“This Mississippi project is a perfect model that U.S. Steel could follow,” Lewis said, noting that a company in Boston is working on a similar green steel project that uses electricity rather than green hydrogen. “That technology isn’t as commercially advanced as green hydrogen, but the point is that there are numerous clean technologies that U.S. Steel could move toward using instead of coal.”

Making that transition will also be essential to staying competitive as the world decarbonizes, according to Lewis.

“The auto industry makes up about a third of all steel sales,” Lewis said. “That industry has climate goals and commitments that will eventually require them to eliminate the use of steel made using coal, and when they do, they’ll be taking their business to facilities like the new green steel plant in Mississippi and that will leave companies still producing steel with coke behind.”

U.S. Steel declined to go on the record about whether the company has or will consider investing in these technologies for its western Pennsylvania facilities, but noted that they’re working on carbon capture and battery-powered locomotive projects.

“According to the Allegheny County Health Department, hazardous air pollutants have decreased by 80% in Allegheny County over the last 12 years,” Fulton, U.S. Steel spokesperson, said. “U.S. Steel has invested roughly $750 million in its Mon Valley operations in the past five years and invests more than $100 million per year on environmental compliance.”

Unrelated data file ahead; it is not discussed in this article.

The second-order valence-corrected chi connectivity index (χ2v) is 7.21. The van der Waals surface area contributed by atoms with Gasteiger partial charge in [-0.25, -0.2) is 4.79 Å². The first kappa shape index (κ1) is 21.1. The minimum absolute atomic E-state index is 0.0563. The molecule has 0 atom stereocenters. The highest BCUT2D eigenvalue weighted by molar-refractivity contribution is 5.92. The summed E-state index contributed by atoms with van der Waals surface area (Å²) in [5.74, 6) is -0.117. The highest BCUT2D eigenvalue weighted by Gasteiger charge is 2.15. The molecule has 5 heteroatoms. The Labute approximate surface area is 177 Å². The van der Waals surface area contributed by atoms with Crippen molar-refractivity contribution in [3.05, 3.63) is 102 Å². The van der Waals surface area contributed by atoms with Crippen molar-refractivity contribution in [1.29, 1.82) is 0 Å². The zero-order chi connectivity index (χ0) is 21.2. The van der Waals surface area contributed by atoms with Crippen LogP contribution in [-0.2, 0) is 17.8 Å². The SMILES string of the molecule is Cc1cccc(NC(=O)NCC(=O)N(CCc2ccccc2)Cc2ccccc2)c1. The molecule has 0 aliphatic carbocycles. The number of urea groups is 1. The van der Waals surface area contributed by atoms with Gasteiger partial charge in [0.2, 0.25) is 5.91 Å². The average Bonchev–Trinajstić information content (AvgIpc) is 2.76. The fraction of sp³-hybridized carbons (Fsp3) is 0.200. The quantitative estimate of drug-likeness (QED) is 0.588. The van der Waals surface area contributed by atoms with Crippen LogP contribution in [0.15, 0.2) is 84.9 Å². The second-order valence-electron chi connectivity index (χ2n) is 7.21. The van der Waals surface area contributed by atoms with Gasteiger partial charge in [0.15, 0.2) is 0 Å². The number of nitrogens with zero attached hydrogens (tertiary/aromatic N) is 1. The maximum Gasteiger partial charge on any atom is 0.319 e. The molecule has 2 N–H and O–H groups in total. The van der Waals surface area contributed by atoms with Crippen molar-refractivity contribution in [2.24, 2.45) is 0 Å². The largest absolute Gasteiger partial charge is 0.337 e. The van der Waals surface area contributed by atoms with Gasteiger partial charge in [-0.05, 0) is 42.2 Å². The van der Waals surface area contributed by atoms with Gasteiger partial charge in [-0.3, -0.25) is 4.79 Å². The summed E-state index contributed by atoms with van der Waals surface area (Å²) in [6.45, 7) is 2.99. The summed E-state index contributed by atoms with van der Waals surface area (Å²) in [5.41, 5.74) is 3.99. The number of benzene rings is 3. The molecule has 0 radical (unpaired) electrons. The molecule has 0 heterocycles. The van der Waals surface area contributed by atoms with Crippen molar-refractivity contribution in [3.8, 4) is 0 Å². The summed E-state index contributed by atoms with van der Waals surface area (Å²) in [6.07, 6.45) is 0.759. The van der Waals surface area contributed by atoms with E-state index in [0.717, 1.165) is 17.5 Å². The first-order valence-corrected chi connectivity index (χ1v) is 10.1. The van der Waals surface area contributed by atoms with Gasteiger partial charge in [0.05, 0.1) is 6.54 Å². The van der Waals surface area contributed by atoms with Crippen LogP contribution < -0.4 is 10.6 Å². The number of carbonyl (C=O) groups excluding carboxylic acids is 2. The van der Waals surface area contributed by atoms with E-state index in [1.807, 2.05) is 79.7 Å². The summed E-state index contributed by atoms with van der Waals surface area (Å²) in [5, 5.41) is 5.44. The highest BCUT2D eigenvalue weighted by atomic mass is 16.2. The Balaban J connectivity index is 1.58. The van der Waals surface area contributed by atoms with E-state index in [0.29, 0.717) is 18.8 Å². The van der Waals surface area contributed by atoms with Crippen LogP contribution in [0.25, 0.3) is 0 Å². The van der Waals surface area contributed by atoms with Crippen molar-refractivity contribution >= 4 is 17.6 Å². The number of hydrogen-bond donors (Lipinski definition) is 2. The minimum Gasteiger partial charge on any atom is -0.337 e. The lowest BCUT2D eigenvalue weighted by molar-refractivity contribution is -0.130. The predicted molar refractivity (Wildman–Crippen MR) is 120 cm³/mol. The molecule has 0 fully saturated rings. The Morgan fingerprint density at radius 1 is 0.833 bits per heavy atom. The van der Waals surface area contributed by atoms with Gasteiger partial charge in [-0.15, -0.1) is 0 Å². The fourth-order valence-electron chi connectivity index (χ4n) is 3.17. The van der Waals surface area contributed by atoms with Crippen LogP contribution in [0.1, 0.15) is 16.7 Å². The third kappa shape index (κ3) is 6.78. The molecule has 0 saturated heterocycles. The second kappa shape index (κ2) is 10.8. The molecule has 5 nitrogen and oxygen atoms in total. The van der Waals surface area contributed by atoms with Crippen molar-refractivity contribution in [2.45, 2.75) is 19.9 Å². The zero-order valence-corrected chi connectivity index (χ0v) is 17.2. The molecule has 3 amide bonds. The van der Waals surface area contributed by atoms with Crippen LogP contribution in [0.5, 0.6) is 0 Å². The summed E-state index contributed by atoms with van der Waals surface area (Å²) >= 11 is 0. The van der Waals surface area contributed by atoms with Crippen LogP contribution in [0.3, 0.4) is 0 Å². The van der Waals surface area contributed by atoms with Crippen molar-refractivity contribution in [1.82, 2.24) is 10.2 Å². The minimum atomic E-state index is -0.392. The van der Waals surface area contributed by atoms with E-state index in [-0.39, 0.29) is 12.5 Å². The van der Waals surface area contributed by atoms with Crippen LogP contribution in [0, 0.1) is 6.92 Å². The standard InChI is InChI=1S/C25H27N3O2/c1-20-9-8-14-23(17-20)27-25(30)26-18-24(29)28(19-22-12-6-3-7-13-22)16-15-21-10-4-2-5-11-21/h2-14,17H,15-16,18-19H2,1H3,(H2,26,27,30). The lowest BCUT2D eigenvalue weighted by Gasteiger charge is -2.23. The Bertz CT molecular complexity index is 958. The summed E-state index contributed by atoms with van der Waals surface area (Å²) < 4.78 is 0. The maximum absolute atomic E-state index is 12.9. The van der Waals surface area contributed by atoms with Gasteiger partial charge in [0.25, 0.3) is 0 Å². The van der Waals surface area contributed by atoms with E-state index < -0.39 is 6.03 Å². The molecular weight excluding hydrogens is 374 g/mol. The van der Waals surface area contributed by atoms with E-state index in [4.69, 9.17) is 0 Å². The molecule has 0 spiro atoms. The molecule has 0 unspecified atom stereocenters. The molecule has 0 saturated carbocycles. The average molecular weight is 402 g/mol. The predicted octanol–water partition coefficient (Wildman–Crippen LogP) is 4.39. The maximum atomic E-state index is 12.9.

As for the potential sales impact on environmental efforts, both U.S. Steel and Nippon Steel have set goals of being carbon neutral by 2050, but “neither company has a very concrete plan for how they’re going to do this and neither company is addressing concerns about the ongoing use of coal in steelmaking,” Lewis said.

Nippon Steel has made some investments in electric arc furnaces, but Mehalik, of the Breathe Project, said Nippon Steel also has a record of environmental issues at some of its plants.He expressed concern that even if the company sells, health harms from its Pennsylvania facilities could persist.

“Everywhere that U.S. Steel operates communities are affected and harmed, but it’s particularly acute here,” Mehalik said. “Whether the sale proceeds or not, whoever ends up owning U.S. Steel needs to bring these things to a close.”